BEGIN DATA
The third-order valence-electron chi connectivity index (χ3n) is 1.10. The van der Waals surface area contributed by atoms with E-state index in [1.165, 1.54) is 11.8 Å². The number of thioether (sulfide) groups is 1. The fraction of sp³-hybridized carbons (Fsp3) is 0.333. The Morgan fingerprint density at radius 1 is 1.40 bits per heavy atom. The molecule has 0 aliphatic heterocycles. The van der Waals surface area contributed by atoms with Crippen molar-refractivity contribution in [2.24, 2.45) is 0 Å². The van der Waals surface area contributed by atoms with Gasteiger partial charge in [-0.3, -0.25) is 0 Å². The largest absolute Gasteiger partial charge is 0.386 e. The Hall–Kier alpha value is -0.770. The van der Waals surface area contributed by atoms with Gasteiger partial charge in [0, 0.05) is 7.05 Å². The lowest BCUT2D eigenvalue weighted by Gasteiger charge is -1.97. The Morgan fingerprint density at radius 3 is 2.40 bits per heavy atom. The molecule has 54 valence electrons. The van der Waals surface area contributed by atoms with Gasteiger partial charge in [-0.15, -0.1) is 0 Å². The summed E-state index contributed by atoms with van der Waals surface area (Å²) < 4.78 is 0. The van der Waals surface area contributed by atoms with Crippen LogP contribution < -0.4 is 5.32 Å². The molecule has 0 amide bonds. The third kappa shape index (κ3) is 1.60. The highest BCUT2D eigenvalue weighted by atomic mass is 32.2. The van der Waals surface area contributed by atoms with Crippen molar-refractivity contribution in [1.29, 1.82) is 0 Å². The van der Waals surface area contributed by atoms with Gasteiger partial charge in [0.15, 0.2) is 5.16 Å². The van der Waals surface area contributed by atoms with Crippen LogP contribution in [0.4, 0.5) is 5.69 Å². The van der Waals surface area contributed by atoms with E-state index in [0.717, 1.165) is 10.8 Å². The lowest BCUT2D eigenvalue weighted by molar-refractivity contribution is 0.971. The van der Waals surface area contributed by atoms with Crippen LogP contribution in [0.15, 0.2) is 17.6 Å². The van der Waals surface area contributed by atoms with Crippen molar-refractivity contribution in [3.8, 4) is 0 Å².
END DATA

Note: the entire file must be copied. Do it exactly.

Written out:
The third-order valence-electron chi connectivity index (χ3n) is 1.10. The van der Waals surface area contributed by atoms with E-state index in [1.165, 1.54) is 11.8 Å². The number of thioether (sulfide) groups is 1. The fraction of sp³-hybridized carbons (Fsp3) is 0.333. The Morgan fingerprint density at radius 1 is 1.40 bits per heavy atom. The molecule has 0 aliphatic heterocycles. The van der Waals surface area contributed by atoms with Crippen molar-refractivity contribution in [2.24, 2.45) is 0 Å². The van der Waals surface area contributed by atoms with Gasteiger partial charge in [-0.3, -0.25) is 0 Å². The largest absolute Gasteiger partial charge is 0.386 e. The Hall–Kier alpha value is -0.770. The van der Waals surface area contributed by atoms with Gasteiger partial charge in [0, 0.05) is 7.05 Å². The lowest BCUT2D eigenvalue weighted by Gasteiger charge is -1.97. The Morgan fingerprint density at radius 3 is 2.40 bits per heavy atom. The molecule has 54 valence electrons. The van der Waals surface area contributed by atoms with Gasteiger partial charge in [-0.15, -0.1) is 0 Å². The summed E-state index contributed by atoms with van der Waals surface area (Å²) < 4.78 is 0. The van der Waals surface area contributed by atoms with Crippen LogP contribution < -0.4 is 5.32 Å². The molecule has 0 amide bonds. The third kappa shape index (κ3) is 1.60. The highest BCUT2D eigenvalue weighted by atomic mass is 32.2. The van der Waals surface area contributed by atoms with Crippen molar-refractivity contribution in [1.29, 1.82) is 0 Å². The van der Waals surface area contributed by atoms with Gasteiger partial charge in [0.15, 0.2) is 5.16 Å². The van der Waals surface area contributed by atoms with Crippen LogP contribution in [0.4, 0.5) is 5.69 Å². The van der Waals surface area contributed by atoms with E-state index in [0.717, 1.165) is 10.8 Å². The lowest BCUT2D eigenvalue weighted by molar-refractivity contribution is 0.971. The van der Waals surface area contributed by atoms with Crippen LogP contribution in [0.15, 0.2) is 17.6 Å². The van der Waals surface area contributed by atoms with Crippen molar-refractivity contribution in [3.8, 4) is 0 Å².